JACQUES DERRIDA ON RELIGION AND UNIVERSALIZING FAITH: A CRITICAL APPRAISAL.
Jacques Derrida's paradoxical view of religion can be usefully placed between Immanuel Kant's and Soren Kierkegaard's contrasting philosophies. Kant develops an influential project of reconciliation between Enlightenment and religion, practical reason and faith that is echoed in the mainstream views of Jurgen Habermas and John Rawls (Habermas 2008; Rawls 1993). Quite the opposite, Kierkegaard exalts absolute singularity, Otherness, and paradox, and posits the impossibility of reconciliation between reason and unconditional faith, universal morality and religion. From a Derridean perspective, these two metaphysical conceptions are the mirror image of each other. I suggest that, in order to overcome their one-sidedness, Derrida advances a paradoxical view of religion and ethics that entails the undialecticizable tension between a universalizing-Kantian moment and a singularizing-Kierkegaardian one. This leads Derrida to champion a transformative conception of religion and ethics that challenges a mainstream view based on the strict contrast between practical reason and duty, on the one hand, and unconditional faith and religious sacrifice, on the other (Derrida 1994; 2002; Caputo 1997a).
How persuasive is Derrida's paradoxical approach to religion, and the way it shapes his view of practical reason and ethics? In the following, I clarify and criticize key aspects of Derrida's "intermediate" approach to religion and ethics in three steps, arguing that it cannot be boxed either in the atheist camp (Hagglund 2008) or in the religious one (Caputo 1997a). First, I reconstruct Derrida's re-appropriation of Kant's view of the two sources of religion and universal or moral faith. Derrida's notion of a universalizing faith mainly derives from a specific
view of communicative practices that draws on the speech act theory (I). Second, I deal with Derrida's analysis of Kierkegaard's interpretation of Abraham's sacrifice, and its consequences for his sacrificial ethics (II). Third, I examine critically Derrida's paradoxical conception of religion and sacrificial ethics arguing that, despite its suggestiveness, it remains parochial and at odds with ethical-religious pluralism (III).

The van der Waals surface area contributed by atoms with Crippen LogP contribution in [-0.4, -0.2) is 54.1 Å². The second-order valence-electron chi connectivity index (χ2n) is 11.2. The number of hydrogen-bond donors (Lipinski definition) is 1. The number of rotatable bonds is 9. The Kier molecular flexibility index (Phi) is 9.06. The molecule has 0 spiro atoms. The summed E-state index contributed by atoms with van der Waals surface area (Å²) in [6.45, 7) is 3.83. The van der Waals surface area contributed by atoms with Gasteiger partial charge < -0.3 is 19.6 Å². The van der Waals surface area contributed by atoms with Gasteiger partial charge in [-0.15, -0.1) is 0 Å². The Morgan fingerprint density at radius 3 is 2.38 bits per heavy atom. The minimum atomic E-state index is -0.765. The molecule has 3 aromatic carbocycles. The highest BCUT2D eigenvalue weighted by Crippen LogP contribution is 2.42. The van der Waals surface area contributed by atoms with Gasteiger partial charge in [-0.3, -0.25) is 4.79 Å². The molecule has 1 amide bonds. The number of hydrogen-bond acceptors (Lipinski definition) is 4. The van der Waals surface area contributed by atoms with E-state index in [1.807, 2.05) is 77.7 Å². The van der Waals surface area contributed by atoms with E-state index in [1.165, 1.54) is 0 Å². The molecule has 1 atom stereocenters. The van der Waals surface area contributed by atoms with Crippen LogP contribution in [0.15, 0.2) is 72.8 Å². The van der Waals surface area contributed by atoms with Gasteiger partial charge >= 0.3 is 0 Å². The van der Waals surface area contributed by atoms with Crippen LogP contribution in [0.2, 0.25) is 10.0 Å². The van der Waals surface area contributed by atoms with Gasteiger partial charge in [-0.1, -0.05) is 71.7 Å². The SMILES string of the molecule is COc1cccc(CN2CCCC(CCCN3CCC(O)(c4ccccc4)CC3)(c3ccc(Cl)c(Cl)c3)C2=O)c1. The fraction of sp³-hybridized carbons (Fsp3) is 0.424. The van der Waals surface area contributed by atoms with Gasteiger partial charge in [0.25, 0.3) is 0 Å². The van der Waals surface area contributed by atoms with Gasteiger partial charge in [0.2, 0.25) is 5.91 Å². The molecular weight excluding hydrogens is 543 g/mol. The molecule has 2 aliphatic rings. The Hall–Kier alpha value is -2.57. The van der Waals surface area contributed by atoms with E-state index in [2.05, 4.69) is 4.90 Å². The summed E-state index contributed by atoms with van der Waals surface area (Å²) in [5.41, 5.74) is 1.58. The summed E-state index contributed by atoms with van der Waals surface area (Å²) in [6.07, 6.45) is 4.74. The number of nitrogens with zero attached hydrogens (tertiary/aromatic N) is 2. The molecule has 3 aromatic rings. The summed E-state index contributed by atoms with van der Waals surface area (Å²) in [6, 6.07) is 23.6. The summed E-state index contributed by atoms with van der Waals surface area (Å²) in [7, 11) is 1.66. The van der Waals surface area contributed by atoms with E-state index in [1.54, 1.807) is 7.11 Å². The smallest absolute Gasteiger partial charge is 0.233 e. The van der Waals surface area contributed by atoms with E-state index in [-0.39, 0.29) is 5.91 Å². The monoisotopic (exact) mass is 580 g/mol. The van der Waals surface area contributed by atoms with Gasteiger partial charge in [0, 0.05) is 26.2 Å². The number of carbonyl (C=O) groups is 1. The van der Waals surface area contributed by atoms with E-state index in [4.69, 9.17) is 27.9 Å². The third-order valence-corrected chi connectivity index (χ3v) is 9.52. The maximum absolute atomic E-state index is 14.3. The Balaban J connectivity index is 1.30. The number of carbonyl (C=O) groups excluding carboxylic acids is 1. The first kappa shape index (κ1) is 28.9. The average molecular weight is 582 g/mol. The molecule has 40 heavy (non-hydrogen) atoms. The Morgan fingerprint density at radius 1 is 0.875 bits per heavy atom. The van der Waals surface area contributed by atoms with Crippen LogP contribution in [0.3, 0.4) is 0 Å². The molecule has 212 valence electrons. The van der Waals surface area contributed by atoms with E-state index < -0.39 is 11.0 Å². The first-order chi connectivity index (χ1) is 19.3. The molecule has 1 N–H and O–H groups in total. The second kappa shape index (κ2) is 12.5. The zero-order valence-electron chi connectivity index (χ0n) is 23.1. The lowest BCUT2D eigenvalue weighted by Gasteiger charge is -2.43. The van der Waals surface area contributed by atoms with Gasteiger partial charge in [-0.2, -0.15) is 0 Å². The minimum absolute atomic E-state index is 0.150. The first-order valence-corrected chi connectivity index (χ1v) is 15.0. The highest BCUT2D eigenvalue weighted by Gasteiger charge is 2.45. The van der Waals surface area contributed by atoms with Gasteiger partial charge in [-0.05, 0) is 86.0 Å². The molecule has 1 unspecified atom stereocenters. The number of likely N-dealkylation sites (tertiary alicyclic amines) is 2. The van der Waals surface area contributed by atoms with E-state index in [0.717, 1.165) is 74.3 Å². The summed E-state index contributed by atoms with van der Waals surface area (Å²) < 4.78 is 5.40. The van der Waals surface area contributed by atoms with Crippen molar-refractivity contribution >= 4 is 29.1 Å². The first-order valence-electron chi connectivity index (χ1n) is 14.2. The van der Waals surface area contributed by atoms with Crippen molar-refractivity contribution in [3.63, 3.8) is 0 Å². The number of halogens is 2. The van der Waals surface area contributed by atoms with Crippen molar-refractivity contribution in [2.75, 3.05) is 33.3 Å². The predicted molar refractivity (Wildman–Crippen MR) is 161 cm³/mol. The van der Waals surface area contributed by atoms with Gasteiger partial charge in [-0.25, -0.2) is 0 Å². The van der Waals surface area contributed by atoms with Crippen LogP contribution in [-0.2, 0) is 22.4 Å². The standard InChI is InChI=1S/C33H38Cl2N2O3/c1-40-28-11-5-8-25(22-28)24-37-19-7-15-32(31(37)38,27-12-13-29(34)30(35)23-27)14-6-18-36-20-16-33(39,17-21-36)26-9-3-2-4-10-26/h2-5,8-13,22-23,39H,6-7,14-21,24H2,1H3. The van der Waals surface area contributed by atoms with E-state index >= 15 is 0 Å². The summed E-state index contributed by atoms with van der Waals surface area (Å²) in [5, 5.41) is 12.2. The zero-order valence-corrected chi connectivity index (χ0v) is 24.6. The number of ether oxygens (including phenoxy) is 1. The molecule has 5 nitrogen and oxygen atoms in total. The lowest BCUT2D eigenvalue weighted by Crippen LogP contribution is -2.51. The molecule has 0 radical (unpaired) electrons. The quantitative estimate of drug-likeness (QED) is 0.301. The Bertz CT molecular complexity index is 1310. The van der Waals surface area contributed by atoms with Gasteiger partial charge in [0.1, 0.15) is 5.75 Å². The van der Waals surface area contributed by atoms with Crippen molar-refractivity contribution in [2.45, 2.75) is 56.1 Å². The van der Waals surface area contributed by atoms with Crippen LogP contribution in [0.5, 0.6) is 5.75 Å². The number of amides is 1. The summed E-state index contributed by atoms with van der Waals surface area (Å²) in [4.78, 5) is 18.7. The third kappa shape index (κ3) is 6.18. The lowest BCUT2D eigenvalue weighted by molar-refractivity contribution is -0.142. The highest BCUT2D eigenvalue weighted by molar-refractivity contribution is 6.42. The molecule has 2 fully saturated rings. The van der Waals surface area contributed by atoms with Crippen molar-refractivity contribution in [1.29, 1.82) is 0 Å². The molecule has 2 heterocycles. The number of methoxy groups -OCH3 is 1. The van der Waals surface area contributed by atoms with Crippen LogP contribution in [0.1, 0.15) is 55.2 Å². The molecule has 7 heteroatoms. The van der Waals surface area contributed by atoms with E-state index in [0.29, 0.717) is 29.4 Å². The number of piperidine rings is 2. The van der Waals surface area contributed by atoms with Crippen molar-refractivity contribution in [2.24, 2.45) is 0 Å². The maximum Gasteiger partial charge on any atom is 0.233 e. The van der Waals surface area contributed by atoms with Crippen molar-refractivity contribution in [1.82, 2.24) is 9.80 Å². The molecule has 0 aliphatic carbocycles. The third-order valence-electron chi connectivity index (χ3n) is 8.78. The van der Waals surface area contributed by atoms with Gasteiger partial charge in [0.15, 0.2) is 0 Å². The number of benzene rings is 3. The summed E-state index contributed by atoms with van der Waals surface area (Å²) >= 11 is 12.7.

It is essential to underscore that Derrida's philosophical interpretations are neither merely exegetic nor textual but "quasi-phenomenological": their key purpose is to unearth paradoxes hidden in the existing communicative practices (e.g. religious, ethical, political). "Quasi-phenomenological" means, first, that Derrida does not pretend to extract the "essence" of the communicative practice under analysis, but to unveil paradoxical conditions of possibility of practices that are at once conditions of impossibility (see later); Derrida's paradoxes have an analogous structure constituted by two poles, i.e. conditionality and unconditionality that are unveiled, time and again, in particular in Derrida's late writings, including in his analyses of religion and ethics (Caputo 1997a, 1997b; Howells 1999; Critchley 1992; Gutting 2001; Sherwood and Hart 2005; Ungureanu 2008; 2013). Second, "quasi-phenomenological" refers to Derrida's emphasis on the the historicity and contextuality of his analyses. In this sense, Derrida admits that his approach to religion and ethics might be the expression of a specific monotheist context: the "quasi-phenomenological" paradoxology underscores that the tension between philosophical analysis and historical context cannot be ultimately overcome.
2. Universalizing faith and the two sources of religion: the Kantian "moment"
In contrast to Habermas' and Rawls' re-appropriations of Kant, Derrida engages with his reflections on faith and the two sources of religion. Kant poses the following question: how is it possible to conceptualize faith and religion within the boundaries of reason? To answer this question, Kant distinguishes between two strata or sources of religion: historical and dogmatic faith, on the one hand, and rational and moral faith, on the other. By historical religion, Kant refers to the faith in contingent religious precepts (dogmas), rituals, and "outer" institutional forms (i.e., the church). The historical faith takes different forms. For instance, there is one type of religion--Kant calls it "religion of rogation (of mere cult)"--that consists only of faith in contingent or accidental elements. The religion of mere cult does not support the moral and rational improvement of human beings but merely "flatters" God by way of observing rituals (Kant 2001).